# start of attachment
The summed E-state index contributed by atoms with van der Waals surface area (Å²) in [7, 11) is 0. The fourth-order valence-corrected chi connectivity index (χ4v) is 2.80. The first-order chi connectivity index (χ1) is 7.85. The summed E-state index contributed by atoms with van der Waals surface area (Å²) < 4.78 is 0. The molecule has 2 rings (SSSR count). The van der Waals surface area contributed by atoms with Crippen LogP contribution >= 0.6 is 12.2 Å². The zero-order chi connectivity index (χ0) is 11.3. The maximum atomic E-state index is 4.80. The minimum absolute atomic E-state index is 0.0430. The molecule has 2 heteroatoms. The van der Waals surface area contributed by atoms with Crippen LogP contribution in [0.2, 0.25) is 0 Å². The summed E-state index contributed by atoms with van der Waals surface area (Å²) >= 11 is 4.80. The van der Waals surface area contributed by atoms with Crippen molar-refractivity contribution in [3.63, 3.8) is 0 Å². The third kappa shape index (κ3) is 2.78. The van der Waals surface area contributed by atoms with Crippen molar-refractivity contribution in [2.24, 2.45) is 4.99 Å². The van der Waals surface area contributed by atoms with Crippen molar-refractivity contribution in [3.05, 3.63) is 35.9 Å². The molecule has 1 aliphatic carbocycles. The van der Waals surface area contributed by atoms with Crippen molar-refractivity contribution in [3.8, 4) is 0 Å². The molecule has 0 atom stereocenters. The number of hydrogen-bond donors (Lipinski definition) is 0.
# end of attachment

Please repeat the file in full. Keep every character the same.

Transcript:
The summed E-state index contributed by atoms with van der Waals surface area (Å²) in [7, 11) is 0. The fourth-order valence-corrected chi connectivity index (χ4v) is 2.80. The first-order chi connectivity index (χ1) is 7.85. The summed E-state index contributed by atoms with van der Waals surface area (Å²) < 4.78 is 0. The molecule has 2 rings (SSSR count). The van der Waals surface area contributed by atoms with Crippen LogP contribution >= 0.6 is 12.2 Å². The zero-order chi connectivity index (χ0) is 11.3. The maximum atomic E-state index is 4.80. The minimum absolute atomic E-state index is 0.0430. The molecule has 2 heteroatoms. The van der Waals surface area contributed by atoms with Crippen LogP contribution in [0.2, 0.25) is 0 Å². The summed E-state index contributed by atoms with van der Waals surface area (Å²) >= 11 is 4.80. The van der Waals surface area contributed by atoms with Crippen molar-refractivity contribution in [3.63, 3.8) is 0 Å². The third kappa shape index (κ3) is 2.78. The van der Waals surface area contributed by atoms with Crippen molar-refractivity contribution in [2.24, 2.45) is 4.99 Å². The van der Waals surface area contributed by atoms with Crippen molar-refractivity contribution in [3.05, 3.63) is 35.9 Å². The molecule has 1 aliphatic carbocycles. The van der Waals surface area contributed by atoms with Crippen molar-refractivity contribution in [3.8, 4) is 0 Å². The molecule has 0 atom stereocenters. The number of hydrogen-bond donors (Lipinski definition) is 0.